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"The moment I've got the diagnosis...": Real life stories

Advice and stories from patients diagnosed with HIV

“I never really engaged in risky behaviours. I’m not one to party or do drugs—you know, all of the stereotypes associated with it. So, the diagnosis came as a shock.”

“I started the medication on Friday morning and I was violently sick throughout the whole day and night. And on Saturday, my doctor wasn’t available. I went to the pharmacy, which was situated in the same building where the clinic was, and I spoke with the pharmacist. I told her my concerns and that I didn’t know whether to go to the hospital or to the pharmacy. The pharmacist [helped me adjust the timings of the dosage]. I’m glad I did go to the pharmacy; she was very, very supportive and she told me what to do and not to worry.”

“Accept the diagnosis. Accept that things are going to change. But don’t give up: life does go on and things do get better. The good thing that came out of it is that I’m more careful in terms of my health: exercising, trying to keep fit, eating healthy. I feel that I have to be more careful, and, in the end, being more careful is not such a bad thing.”

“Ask a lot of questions. If you’re not comfortable with your doctor, switch over and find somebody with a good bedside manner.”

“I was diagnosed before I met my partner, and we’ve been together now over three years. When I first met him, I told him about my diagnosis. He’s not HIV positive, so it was really hard at the beginning. I was afraid of rejection. It had happened before. I was very honest with whoever I met, and sometimes it worked out and sometimes it didn’t. He had a hard time, and he needed time to think about it. Sure enough, he came back 24 hours later; he didn’t want to give up on us.”

“With [partners], it’s important to tell the truth; it’s best for everyone.”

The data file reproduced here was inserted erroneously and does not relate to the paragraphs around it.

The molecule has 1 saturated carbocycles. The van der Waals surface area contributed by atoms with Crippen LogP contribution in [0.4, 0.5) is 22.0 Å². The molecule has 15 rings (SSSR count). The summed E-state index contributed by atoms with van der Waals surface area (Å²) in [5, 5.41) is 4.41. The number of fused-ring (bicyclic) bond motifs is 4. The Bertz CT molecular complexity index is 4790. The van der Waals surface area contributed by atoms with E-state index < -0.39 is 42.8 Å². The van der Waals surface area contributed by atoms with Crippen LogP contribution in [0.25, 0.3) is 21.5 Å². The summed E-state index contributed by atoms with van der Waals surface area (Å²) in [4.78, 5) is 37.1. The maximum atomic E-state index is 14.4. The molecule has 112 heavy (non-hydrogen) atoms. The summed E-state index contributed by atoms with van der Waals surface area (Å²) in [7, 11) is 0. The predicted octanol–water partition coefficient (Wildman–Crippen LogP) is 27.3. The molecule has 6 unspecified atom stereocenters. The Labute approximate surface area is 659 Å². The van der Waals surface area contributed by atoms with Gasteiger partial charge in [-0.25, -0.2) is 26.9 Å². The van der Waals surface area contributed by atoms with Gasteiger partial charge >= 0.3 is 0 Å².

“I’ve been undetectable for the longest time.”

Advice and stories from partners and caregivers

“He is monitored, like with any other illness, such as diabetes and other chronic illnesses. By adhering to the treatment, he lives well. We are always looking out for new [treatment] information, to see if they’ve discovered anything new.”

“I used to wonder, will he be more fragile, will he be more sensitive? But no. In fact, for more than five years, he’s been undetectable and his health is just like mine. When he catches a cold, it lasts the same as mine, same amount of time. You just need to monitor the illness well and take the medication. It’s very reassuring.”

“When I saw how destroyed he was [with the diagnosis], I told myself, I have to be supportive, I have to help him. I sort of put my own feelings aside in order to support him. But it’s not the kind of news you want to hear, ever, that’s for sure. It’s really terrible... The world stops turning.”

“If someone, say, a friend received this news, I would be the first to tell them that there’s nothing to worry about. It’s not like it used to be; things have changed a lot. I would give them the maximum amount of information on how we live with HIV and how things work, and show them that there’s absolutely nothing to worry about. You just need to monitor regularly and follow the treatment faithfully.”

“I was a bit scared at the beginning, but mostly for myself, because I’ve always taken care of myself, and I didn’t really want to date someone who was HIV positive. I never really dated anyone who had HIV, so I thought it was just like a terminal illness. But he explained to me more about the treatment that he takes, and I’ve actually met his doctor, too, who explained to me what it means to be HIV undetectable. So, things have changed, because I feel more reassured. I feel differently now. I think it’s more like any other person who is receiving treatment for diabetes or any other disease.”

“I’m still conscious about the disease, but less than before, because after talking to the doctor and knowing more about the treatment that he takes, I’ve been more reassured.”

 

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